According to the survey, the FPÖ would win some 35 percent of the vote, just one point short of the SPÖ, which has controlled the Austrian capital since 1945.
The FPÖ, led by 46-year-old Heinz-Christian Strache, has gained steadily in the polls since the spring, thanks in part to the migrant crisis, like other far-right parties across Europe.
In recent months Austria has become a major transit country for tens of thousands of migrants entering from Hungary -- having travelled up through the western Balkans -- bound for northern Europe, in particular Germany.
Late last month the FPÖ doubled its score in regional elections in Upper Austria, winning 30 percent of the vote for a second place behind the conservative People's Party (ÖVP).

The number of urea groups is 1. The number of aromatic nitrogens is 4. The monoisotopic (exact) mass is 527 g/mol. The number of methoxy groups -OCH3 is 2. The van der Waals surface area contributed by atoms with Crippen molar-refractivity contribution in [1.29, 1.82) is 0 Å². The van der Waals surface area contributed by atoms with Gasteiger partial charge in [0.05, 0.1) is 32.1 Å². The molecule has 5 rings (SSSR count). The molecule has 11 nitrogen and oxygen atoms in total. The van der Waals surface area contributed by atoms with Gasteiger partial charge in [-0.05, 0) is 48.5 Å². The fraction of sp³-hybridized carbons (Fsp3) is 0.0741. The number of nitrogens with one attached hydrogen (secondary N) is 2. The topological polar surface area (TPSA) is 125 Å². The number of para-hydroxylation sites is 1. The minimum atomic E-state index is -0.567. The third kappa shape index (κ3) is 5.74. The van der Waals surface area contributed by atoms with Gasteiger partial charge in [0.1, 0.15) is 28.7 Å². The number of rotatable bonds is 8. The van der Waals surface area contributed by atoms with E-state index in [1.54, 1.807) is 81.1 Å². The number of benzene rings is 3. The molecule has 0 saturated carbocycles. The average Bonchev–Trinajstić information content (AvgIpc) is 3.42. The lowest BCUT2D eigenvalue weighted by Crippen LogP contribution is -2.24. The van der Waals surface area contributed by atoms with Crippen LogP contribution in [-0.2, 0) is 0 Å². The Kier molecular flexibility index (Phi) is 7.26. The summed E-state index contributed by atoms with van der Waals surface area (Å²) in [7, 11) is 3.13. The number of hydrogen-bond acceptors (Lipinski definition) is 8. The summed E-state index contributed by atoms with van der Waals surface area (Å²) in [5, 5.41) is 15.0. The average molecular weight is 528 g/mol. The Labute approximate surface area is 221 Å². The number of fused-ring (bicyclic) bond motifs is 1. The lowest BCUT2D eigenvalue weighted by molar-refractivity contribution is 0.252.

In June, Strache's party joined in an improbable coalition with the Social Democrats in eastern Burgenland after winning 15 percent of the traditionally left-wing province.
Analysts say the mainly working-class electorate of the SPÖ has partly shifted to the FPÖ.
The survey by polling firm Market for the Standard daily found the FPÖ up nine points while the SPÖ was down eight.
If the Freedom Party wins in Vienna, it would be a symbolic political earthquake, but the party would not necessarily take power in the capital, since runners-up would likely form a coalition.
The Austrian capital has long prided itself on its leftwing credentials, going by the nickname "Red Vienna".